The main character in Small Spaces is an 11-year-old math whiz. She’s retreated into books after her mother’s death. She comes across a book that tells a story similar to the scary ones you tell around the campfire at night. Then her school bus breaks down in the spot where this book supposedly takes place and the events that transpire seem very similar to what happened in her book. Are you scared yet?
My daughter loves to be a little bit scared. The ghost story kind of scared. The kind of scared where you are on the edge of your seat in anticipation of what’s going to happen next.
When I asked my daughter to review Small Spaces she said, “You shouldn’t read this book if you get scared easily, but it is a good book. There’s no blood, just walking scarecrows.”
Oh, just walking scarecrows. That’s reassuring. Haha!
So B. It by Sarah Weeks
So B. It was made into a movie in 2016 and has an all-star cast including Alfre Woodard, John Heard and Cloris Leachman.
The story is about a girl with a disabled mother who goes on a journey to learn about their past. My daughter said it helped her understand what life might be like if your parent wasn’t able to take care of you because of a mental disability.
Definitely check out the movie trailer…
Soof by Sarah Weeks
Soof is the epilogue to So B. It, but can be read as a stand-alone book. I don’t think it has been made into a movie – yet!
From the publisher…
“All her life, Aurora has heard stories about Heidi and all the good luck she brought Aurora’s family. Aurora, though, doesn’t feel very lucky. The kids at school think she’s weird. And she’s starting to think her mom thinks she’s weird, too. Especially compared to Heidi.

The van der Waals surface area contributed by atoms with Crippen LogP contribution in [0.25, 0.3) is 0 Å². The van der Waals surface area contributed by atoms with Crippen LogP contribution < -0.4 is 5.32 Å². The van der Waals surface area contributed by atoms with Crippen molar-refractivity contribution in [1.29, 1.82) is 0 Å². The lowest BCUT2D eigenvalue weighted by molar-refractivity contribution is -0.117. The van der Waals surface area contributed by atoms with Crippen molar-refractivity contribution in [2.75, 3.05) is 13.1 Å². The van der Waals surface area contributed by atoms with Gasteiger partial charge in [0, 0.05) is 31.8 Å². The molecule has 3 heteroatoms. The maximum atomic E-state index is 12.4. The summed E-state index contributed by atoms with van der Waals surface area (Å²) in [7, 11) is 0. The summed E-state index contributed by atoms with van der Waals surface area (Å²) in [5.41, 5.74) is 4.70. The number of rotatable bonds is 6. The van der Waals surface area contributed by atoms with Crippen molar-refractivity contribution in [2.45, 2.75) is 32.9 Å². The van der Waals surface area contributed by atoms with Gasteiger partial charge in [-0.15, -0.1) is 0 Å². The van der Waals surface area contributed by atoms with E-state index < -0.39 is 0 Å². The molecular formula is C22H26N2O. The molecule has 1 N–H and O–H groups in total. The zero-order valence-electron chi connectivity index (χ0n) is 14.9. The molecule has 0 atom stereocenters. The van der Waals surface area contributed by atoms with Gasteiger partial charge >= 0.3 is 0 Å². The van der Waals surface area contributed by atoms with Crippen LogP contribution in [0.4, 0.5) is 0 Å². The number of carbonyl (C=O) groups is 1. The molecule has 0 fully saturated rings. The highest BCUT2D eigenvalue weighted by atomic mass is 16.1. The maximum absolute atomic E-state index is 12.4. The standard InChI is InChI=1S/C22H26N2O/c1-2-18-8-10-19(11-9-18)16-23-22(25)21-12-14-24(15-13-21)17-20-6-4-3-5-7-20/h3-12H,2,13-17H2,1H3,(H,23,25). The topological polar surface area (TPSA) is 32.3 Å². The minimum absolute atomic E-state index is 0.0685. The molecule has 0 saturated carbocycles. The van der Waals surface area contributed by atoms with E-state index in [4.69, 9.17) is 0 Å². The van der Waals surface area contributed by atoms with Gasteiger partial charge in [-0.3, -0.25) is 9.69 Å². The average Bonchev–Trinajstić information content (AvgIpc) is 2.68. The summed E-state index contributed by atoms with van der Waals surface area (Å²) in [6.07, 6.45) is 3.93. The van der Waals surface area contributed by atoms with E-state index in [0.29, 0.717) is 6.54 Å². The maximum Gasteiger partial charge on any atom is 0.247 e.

On the eve of a visit from Heidi, more bad luck hits Aurora’s family. There’s a fire in their attic, destroying a good part of their house. And, even worse, Aurora’s beloved dog goes missing. Aurora and her family have always believed in soof — Heidi’s mom’s word for love. But sometimes even when soof is right there in front of you, you still need to find it — and that’s exactly what Aurora is going to do.”
That’s it for this round!
As always, I’m happy to learn about other books my kids might enjoy! Do share!
P.S. If you need to reference these books in the future, I have added the books from this post to my Shop page and I’m working on adding the books from the other posts too. It’s tedious work and, frankly, I’m not good at making myself do it!
Here are past posts on children’s books we LOVE:
- Books My Kids Are Reading Part 10
- Books My Kids Are Reading Part 9
- Books My Kids Are Reading Part 8
- Books My Kids Are Reading Part 7
- Books My Kids Are Reading Part 6
- Books My Kids Are Reading Part 5
- Books My Kids Are Reading Part 4
- Books My Kids Are Reading Part 3
- Books My Kids Are Reading Part 2
- Books My Kids Are Reading Now (Part 1)
- Two Children’s Books That Made My Eyes Leak – Cried my eyes out. Still my favorite books.
- Star Wars Phonics Books – These worked miracles at encouraging my son to read.
Affiliate links to Amazon used in this post. If you shop using my links, I get credit.